The coronavirus was slow to come to Foster County, N.D., a community of just over 3,000 people in the eastern part of the state. When virus cases surged in the Northeast in the spring, the county recorded just one positive case. When national case counts peaked in mid-July, it had recorded just two more.
Most of the worst outbreaks in the United States right now are in rural places like Foster County. Where earlier peaks saw virus cases concentrated mainly in cities and suburbs, the current surge is the most geographically dispersed yet, and it is hitting hard remote counties that often lack a hospital or other critical health care resources.
Since late summer, per capita case and death rates in rural areas have outpaced those in metropolitan areas.
The total number of coronavirus cases and deaths in rural places remains smaller than those in cities because of the comparatively low population in rural areas. But the rural share of the virus burden has grown over time.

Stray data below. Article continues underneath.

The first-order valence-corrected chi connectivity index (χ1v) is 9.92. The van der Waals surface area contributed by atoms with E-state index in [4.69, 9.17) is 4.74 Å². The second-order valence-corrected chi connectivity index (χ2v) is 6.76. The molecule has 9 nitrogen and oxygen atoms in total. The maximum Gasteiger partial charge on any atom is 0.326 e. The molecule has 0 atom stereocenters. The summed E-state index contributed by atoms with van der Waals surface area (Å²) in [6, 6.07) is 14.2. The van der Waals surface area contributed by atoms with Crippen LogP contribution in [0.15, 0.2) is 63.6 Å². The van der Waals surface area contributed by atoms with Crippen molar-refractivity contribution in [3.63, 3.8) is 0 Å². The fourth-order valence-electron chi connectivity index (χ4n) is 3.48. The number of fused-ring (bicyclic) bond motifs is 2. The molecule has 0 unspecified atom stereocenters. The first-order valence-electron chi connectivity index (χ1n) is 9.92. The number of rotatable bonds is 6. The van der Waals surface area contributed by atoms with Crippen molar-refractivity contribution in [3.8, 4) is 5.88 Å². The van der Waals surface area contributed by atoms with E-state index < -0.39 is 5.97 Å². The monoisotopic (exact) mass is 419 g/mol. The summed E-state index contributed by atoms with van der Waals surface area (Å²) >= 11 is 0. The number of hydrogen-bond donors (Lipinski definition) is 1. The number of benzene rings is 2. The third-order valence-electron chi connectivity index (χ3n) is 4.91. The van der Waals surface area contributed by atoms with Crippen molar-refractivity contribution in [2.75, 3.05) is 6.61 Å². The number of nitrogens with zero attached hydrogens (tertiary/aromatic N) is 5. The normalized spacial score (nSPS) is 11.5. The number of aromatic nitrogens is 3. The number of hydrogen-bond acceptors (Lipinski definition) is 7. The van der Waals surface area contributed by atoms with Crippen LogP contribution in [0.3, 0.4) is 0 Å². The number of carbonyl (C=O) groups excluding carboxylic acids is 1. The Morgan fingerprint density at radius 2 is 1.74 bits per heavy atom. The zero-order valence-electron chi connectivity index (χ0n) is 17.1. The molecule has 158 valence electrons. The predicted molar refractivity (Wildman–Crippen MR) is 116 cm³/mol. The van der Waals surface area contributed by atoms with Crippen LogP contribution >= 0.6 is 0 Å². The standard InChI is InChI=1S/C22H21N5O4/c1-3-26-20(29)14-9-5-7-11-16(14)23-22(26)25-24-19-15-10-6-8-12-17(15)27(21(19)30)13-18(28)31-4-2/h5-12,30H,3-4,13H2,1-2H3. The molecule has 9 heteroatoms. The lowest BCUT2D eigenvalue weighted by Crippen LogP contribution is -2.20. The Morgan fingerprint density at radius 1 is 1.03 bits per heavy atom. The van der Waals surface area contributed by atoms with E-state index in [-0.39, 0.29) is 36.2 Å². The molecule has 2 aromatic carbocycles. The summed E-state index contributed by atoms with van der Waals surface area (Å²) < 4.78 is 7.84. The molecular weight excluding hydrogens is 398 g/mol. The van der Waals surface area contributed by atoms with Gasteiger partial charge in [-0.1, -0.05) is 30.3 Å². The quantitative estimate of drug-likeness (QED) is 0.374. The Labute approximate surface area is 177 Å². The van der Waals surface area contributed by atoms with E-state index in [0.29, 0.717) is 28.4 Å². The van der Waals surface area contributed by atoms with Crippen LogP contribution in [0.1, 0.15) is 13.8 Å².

Now, about one in four deaths from the virus is recorded in a rural county. That stands in contrast to March and April, when almost every death was in a metropolitan area, as the virus tore through the Northeast, after early clusters in the Seattle area and populous parts of California.
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Carol graduated from Riverside White Cross School of Nursing in Columbus, Ohio and received her diploma as a registered nurse. She attended Bowling Green State University where she received a Bachelor of Arts Degree in History and Literature. She attended the University of Toledo, College of Nursing, and received a Master’s of Nursing Science Degree as an Educator.
She has traveled extensively, is a photographer, and writes on medical issues. Carol has three children RJ, Katherine, and Stephen – one daughter-in-law; Katie – two granddaughters; Isabella Marianna and Zoe Olivia – and one grandson, Alexander Paul. She also shares her life with her husband Gordon Duff, many cats, and two rescues.